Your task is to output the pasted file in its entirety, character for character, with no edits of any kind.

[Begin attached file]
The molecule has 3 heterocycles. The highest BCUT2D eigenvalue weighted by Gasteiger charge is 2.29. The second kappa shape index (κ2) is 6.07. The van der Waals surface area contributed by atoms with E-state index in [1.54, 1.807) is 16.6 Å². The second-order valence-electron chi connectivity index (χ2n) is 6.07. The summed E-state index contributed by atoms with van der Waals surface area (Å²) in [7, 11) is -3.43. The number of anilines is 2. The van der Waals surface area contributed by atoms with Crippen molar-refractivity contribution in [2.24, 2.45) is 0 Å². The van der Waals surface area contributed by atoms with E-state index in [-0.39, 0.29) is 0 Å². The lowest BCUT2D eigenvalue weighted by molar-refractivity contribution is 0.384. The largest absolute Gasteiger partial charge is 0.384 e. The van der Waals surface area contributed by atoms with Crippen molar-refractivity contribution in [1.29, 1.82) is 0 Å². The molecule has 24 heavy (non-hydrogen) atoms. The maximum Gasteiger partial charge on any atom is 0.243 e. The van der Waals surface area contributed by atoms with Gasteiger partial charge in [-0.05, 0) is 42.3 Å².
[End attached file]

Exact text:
The molecule has 3 heterocycles. The highest BCUT2D eigenvalue weighted by Gasteiger charge is 2.29. The second kappa shape index (κ2) is 6.07. The van der Waals surface area contributed by atoms with E-state index in [1.54, 1.807) is 16.6 Å². The second-order valence-electron chi connectivity index (χ2n) is 6.07. The summed E-state index contributed by atoms with van der Waals surface area (Å²) in [7, 11) is -3.43. The number of anilines is 2. The van der Waals surface area contributed by atoms with Crippen molar-refractivity contribution in [2.24, 2.45) is 0 Å². The van der Waals surface area contributed by atoms with E-state index in [-0.39, 0.29) is 0 Å². The lowest BCUT2D eigenvalue weighted by molar-refractivity contribution is 0.384. The largest absolute Gasteiger partial charge is 0.384 e. The van der Waals surface area contributed by atoms with Crippen molar-refractivity contribution in [1.29, 1.82) is 0 Å². The molecule has 24 heavy (non-hydrogen) atoms. The maximum Gasteiger partial charge on any atom is 0.243 e. The van der Waals surface area contributed by atoms with Gasteiger partial charge in [-0.05, 0) is 42.3 Å².